MacDougall, Norman.  An Antidote to the English: The Auld Alliance, 1295-1560  Tuckwell Press, 2001

MacDougall, Norman.  James IV - The Stewart Dynasty in Scotland  Tuckwell Press, 1997.

Matthews, Alan. 153-161 Main Street, Dreghorn: Archaeological Excavation  2007 (has an interesting overview of the history of Dreghorn and surrounding areas)

Palliser, Bury. Historic Devices, Badges and War-Cries 1870

Paterson, James. History of the Counties of Ayr and Wigton (vol. 1 Kyle Part two) 1863  Grimsay Press reprint 2003

Paul, James Balfour. The Scots peerage : founded on Wood's Edition of Sir Robert Douglas's Peerage of Scotland; containing an historical and genealogical account of the nobility of that kingdom 1904

Simpson, Grant G.  The Scottish Soldier Abroad  Rowman & Littlefield, 1992

Stewart, John. The Stewarts of Appin 1880

Stuart, Andrew. Genealogical history of the Stewarts, from the earliest period of their authentic history to the present time. Containing a particular account of the origin and successive generations of the Stuarts of Darnley, Lennox, and Aubigny, and of the Stuarts of Castelmilk; with proofs and references; an appendix of relative papers; and a supplement 1798

Wood, Stephen. The Auld Alliance, Scotland and France: The Military Connection  Mainstream Publishing 1989

Wikipedia: The Order of Saint Michael

Xenophon Group Military History Database - Battle of the Herrings

Part II - The Cunninghames

Burton, John Hill.  The Scot Abroad  1864

Forbes-Leith, William. The Scots Men-At-Arms and Life-Guards in France 1882  Nabu Public Domain Reprint

MacDougall, Norman. An Antidote to the English: The Auld Alliance, 1295-1560  Tuckwell Press, 2001

Michel, Francisque.  A critical inquiry into the Scottish language with the view of illustrating the rise and progress of civilisation in Scotland  1882

Paterson, James. History of the Counties of Ayr and Wigton (vol. 3 Cunninghame) 1863  Grimsay Press reprint 2003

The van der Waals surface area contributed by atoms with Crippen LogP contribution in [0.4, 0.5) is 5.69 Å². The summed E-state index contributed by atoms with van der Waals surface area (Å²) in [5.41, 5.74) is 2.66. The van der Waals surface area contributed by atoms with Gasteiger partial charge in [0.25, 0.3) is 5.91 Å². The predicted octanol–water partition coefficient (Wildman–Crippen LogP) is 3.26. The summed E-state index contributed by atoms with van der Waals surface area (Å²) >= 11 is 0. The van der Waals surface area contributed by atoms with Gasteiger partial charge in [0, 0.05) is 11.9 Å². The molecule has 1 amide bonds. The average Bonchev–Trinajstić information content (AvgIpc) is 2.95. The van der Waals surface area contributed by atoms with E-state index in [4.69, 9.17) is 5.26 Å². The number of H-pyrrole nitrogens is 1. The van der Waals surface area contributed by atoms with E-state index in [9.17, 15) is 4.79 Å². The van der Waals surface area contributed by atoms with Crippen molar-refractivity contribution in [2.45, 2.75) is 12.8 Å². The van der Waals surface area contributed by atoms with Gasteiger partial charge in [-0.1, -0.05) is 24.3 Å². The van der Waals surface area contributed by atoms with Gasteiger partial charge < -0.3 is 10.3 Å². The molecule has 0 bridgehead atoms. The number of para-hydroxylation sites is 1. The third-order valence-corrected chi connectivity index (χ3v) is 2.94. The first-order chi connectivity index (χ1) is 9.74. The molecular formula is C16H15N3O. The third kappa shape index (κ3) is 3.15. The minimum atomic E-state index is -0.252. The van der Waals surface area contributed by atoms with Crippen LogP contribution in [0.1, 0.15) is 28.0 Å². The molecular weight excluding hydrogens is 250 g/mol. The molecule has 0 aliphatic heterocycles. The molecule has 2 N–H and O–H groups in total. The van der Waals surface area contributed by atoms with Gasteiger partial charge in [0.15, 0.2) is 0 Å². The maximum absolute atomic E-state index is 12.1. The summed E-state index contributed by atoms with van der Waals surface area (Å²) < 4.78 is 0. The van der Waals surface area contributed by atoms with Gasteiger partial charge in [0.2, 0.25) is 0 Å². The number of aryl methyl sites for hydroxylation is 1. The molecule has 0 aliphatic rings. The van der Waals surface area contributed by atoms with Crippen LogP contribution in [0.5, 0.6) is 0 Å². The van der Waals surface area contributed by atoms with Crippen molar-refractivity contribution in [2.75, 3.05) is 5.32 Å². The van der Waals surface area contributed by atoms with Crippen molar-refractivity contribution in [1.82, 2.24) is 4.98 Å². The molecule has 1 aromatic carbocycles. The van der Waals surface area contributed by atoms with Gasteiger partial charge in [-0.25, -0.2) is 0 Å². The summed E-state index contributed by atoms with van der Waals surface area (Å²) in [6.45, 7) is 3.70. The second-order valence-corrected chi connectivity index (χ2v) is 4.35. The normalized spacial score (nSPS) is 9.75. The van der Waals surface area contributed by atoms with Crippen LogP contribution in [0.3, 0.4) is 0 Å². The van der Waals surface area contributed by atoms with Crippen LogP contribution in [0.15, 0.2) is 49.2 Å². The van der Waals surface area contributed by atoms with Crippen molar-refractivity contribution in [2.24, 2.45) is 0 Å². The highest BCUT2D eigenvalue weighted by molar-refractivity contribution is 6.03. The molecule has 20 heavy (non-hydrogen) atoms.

Simpson, Grant G. The Scottish Soldier Abroad   Rowman & Littlefield, 1992

Electric Scotland - Robert de Conyngham, Lord of Cherveux

Part III - The Montgomeries and Setons, and Mary, Queen of Scots

Dominic Savio (Sister). The Irvine Marymass Fair  1989

Forbes-Leith, William. The Scots Men-At-Arms and Life-Guards in France 1882  Nabu Public Domain Reprint

Fraser, William.  Memorials of the Montgomeries, Earls of Eglinton  1859

MacDougall, Norman.  An Antidote to the English: The Auld Alliance, 1295-1560  Tuckwell Press, 2001

Millar, A.H. The Castles and Mansions of Ayrshire, Illustrated in Seventy Views with Historical and Descriptive Accounts  1885 Grimsay Press reprint 2004

Montgomery, David.  A geneaological history of the Montgomerys and their descendents 1903

Montgomery, William.  The Montgomery manuscripts (1603-1706) 1869

Norris, Herbert. Tudor Costume and Fashion  1997

Maitland, Richard.  The History of the House of Seytoun  1829

Paterson, James. History of the Counties of Ayr and Wigton (vol. 3 Cunninghame) 1863  Grimsay Press reprint 2003

Seton, George.  A History of the Family of Seton During Eight Centuries  1896

Stevenson, Joseph (editor).  'Preface', Calendar of State Papers Foreign, Elizabeth, Volume 2: 1559-1560  186

Thomas, Duncan.  'The Queen's Maries,' in Scottish Historical Review, vol. 2 no. 8  July 1905

Wood, Stephen. The Auld Alliance, Scotland and France: The Military Connection  Mainstream Publishing 1989

The 1911 Classic Encyclopedia - Gabriel, Seigneur De Lorges Montgomery

The Seton Family website

Wikipedia - Gabriel Montgomery

Part IV - The Fullartons

Balfour, J.A.  The Book of Arran  1910

Forbes-Leith, William. The Scots Men-At-Arms and Life-Guards in France 1882  Nabu Public Domain Reprint